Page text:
Full Color Type? Yikes!!!
There’s simply no easy way to implement color fonts today. It’s easy enough for designers to think of ’em, though. “Hey I wanna see a font made out of different colors of jellybeans!” Yes, it would be great, jellybeans are fun to look at. And yes, it’s pretty easy to imagine how a jelly-bean font might look on an iPad or a postcard. But there’s just no easy way to do it. Lots of clumsy workarounds for the diligent designer, but no simple way to do it.
In the old days of printed words, when people got most of their information from books, magazines and newspapers, there was a cost factor involved with getting your words in front of readers. Four colors of ink were more expensive than just one. So the vast majority of words people read were presented in just black ink on white paper for economic reasons. One color of ink on paper was the cheapest way to get your words out to the people.
Now you don’t even need paper to show your words to millions. There are so many more ways to read type. On tv, on your computer, on a phone or a tablet. And in all of these new media, there is no added cost involved with rendering type in your choice of color. In fact, it turns out with lighted electronic displays, white on black is easier to read than black on white. But you don’t need to use black or white, you can use any color you can think of. Designers have an infinite array of colors to set type in. Yikes!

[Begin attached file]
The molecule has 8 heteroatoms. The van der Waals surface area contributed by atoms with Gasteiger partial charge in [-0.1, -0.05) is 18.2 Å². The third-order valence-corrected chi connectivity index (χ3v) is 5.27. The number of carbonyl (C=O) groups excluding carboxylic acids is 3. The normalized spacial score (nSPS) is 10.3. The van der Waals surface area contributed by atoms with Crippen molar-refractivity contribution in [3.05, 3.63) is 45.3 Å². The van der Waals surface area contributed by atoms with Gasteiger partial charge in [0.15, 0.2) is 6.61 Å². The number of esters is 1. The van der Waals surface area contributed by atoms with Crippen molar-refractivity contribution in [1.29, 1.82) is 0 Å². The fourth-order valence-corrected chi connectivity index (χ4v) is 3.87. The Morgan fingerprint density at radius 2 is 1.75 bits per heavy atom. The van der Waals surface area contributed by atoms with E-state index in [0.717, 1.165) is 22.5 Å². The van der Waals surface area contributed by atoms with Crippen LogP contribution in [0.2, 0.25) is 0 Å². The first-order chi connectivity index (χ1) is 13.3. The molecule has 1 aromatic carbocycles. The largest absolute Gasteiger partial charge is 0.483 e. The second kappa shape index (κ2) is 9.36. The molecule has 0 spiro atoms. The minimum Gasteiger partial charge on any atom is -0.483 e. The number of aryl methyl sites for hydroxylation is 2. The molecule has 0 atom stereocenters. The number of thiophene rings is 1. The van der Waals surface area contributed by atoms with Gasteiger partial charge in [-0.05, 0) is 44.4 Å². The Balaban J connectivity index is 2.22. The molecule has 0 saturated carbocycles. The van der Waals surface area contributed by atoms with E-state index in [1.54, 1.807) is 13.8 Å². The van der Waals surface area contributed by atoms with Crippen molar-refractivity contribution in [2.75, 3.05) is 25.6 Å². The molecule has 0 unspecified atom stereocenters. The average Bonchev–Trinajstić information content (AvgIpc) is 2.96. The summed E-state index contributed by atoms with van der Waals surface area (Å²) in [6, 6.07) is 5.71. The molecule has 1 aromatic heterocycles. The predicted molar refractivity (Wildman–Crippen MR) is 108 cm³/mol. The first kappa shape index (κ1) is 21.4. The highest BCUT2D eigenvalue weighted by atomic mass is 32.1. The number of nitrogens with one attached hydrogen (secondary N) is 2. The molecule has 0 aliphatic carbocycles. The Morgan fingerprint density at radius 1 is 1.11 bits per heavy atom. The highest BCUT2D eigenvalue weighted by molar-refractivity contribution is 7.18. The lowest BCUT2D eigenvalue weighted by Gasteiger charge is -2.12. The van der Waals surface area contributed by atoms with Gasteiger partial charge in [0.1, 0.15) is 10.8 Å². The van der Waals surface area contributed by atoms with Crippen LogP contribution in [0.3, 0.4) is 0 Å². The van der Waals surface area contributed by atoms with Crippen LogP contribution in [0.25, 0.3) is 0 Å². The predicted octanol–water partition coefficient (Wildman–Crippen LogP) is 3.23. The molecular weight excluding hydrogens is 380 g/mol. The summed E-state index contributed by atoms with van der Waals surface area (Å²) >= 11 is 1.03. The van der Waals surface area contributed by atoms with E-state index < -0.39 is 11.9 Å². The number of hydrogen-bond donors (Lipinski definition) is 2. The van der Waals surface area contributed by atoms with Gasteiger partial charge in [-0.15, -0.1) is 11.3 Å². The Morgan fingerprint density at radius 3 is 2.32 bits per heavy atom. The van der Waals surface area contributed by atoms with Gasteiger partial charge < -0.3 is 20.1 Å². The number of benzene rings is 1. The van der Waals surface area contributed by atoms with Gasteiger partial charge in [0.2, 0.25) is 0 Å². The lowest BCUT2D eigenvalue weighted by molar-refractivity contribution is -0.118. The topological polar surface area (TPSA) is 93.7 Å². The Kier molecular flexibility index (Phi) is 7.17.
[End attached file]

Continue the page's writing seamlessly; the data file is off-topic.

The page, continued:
There are at least three problems with full-color fonts:
- For designers, there’s no convenient method to use full-color fonts.
- For the font creators, there’s no industry-standard format for creating full-color fonts.
- They are hard on the eyes. Full-color type needs to be used sparingly. Even if there was a way to easily use them, it takes a keen eye and advanced typographic skills to use them in a tasteful manner.
There is a technology called Photofont, developed by Fontlab, which allows you to type with photographic fonts using a plug-in for Photoshop, InDesign or Illustrator. I’ve tested it out and it seems to work pretty well in all three apps. But it is really optimized for web use, and it is somewhat clumsy to have to install a third-party plug-in to use photofonts. I’m glad they made this app, and I hope they continue developing it, but it’s really frustrating that it still doesn’t help with high-quality print images at all. If you want to make your letters even 900 pixels high, you can’t do it. Full-color fonts for billboards are out of the question.
Another way for websites to implement color in their type is to start with a good strong font and then apply your own text effects using new CSS3 text-shadow property to add your own flavor of colorization. But fancy CSS3 properties aren’t gonna help with your print job much.
So I don’t know where I’m going with all this, but I thought I should get my thoughts out there to spur discussion and development on the subject. I really enjoy making full color fonts, even though few people ever use them. That’s all.
Do you have any full-color font success stories? Do you know of new developments in the world of color typography that I should be aware of? Send ’em on to me! You can tweet me @chankfonts on Twitter, or send me an e-mail. My contact is on the bottom of every page at chank.com 😉
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